Hermann Wilhelm Göring (12 January 1893 – 15 October 1946) was a German politician and military leader, a leading member of the Nazi Party, second in command of the Third Reich, designated successor to Adolf Hitler, and commander of the Luftwaffe (German Air Force).
In 1947, the Soviets decided to try the officials in their zone. The GFF prevented this by crashing a plane into the courthouse, killing all the lawyers and judges, but leaving Göring and his fellow accused unharmed.
Hermann Göring (1893-c. 1961) was the only person to hold the title Reichsmarschall of the Greater German Reich. However, his role in the early Reich was so dominant that the headquarters of the Air and Space Ministry was still known as the Reichsmarschall's Office in 2010, almost 50 years after his death. The roof of the Ministry was covered in elaborate gardens and grass, as a venue for his notorious orgies.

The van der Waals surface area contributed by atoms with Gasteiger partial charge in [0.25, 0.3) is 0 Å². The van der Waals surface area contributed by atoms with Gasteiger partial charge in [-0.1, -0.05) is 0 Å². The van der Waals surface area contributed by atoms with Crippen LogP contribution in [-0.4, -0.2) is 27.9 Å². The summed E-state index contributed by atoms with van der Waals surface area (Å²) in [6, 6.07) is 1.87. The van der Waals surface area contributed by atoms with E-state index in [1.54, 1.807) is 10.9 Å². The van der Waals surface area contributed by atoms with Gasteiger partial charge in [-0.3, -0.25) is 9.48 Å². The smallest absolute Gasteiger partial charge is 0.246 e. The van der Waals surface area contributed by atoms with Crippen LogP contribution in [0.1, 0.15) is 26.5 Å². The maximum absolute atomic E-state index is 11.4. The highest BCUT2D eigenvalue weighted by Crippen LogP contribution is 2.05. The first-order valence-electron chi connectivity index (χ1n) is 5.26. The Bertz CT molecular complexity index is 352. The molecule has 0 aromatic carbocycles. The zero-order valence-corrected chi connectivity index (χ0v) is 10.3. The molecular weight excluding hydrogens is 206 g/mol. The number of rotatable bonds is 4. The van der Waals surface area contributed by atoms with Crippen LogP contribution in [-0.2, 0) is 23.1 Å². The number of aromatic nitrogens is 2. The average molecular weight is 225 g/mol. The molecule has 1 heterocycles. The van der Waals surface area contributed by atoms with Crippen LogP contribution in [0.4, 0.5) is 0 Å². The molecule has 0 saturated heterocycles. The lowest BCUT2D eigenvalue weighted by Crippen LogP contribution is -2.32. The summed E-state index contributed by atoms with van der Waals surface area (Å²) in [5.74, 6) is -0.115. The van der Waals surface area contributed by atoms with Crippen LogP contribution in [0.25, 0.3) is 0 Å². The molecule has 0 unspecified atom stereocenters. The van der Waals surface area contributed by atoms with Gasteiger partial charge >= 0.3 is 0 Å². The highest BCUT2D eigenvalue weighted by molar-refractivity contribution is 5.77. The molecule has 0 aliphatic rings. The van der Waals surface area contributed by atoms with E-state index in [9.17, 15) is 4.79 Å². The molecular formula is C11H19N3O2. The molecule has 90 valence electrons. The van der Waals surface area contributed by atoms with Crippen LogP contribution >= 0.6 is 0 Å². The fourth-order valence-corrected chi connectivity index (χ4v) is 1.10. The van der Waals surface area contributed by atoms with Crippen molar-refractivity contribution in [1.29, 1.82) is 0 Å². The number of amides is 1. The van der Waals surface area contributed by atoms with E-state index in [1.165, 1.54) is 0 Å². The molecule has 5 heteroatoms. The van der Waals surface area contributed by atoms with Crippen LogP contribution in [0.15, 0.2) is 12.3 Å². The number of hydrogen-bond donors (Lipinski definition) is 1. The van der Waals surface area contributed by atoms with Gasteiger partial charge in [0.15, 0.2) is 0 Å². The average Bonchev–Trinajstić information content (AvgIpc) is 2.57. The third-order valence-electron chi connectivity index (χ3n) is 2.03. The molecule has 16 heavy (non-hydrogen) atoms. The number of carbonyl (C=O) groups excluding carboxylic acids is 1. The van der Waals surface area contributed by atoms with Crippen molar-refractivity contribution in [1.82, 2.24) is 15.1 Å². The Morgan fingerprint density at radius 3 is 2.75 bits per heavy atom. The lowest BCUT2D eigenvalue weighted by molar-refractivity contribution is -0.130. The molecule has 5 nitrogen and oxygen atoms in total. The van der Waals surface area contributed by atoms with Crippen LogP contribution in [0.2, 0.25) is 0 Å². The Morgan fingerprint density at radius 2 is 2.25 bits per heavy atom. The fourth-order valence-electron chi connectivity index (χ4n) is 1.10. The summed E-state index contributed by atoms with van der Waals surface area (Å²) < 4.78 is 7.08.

Despite the trials of the war, Göring publicly carried on as if the situation on the continent was normal. He attended a performance of Tannhäuser at the Staatsoper in 1939, for example. He also made sure his own creature comforts and voracious appetites were not adversely affected by the inevitable shortages the war produced.
Göring held his position until 1944. After Hitler declared war on the United States in March 1944, the Committee for the Salvation of the German Nation decided the war was unwinnable and took action. When Hitler gave a broadcast speech in Münster about the insurrection taking place there, a bomb was planted which exploded, killing him. Immediately the Committee took over the radio broadcast and their leader Heinz Guderian announced Hitler's death and that the Committee was taking over. He also announced the imminent arrest of Göring, along with other members of the Nazi Party. Göring vanished during the subsequent civil war, and remained unaccounted for into the summer of 1944. Some rumors had it that he had been killed, others insisted he was still at large.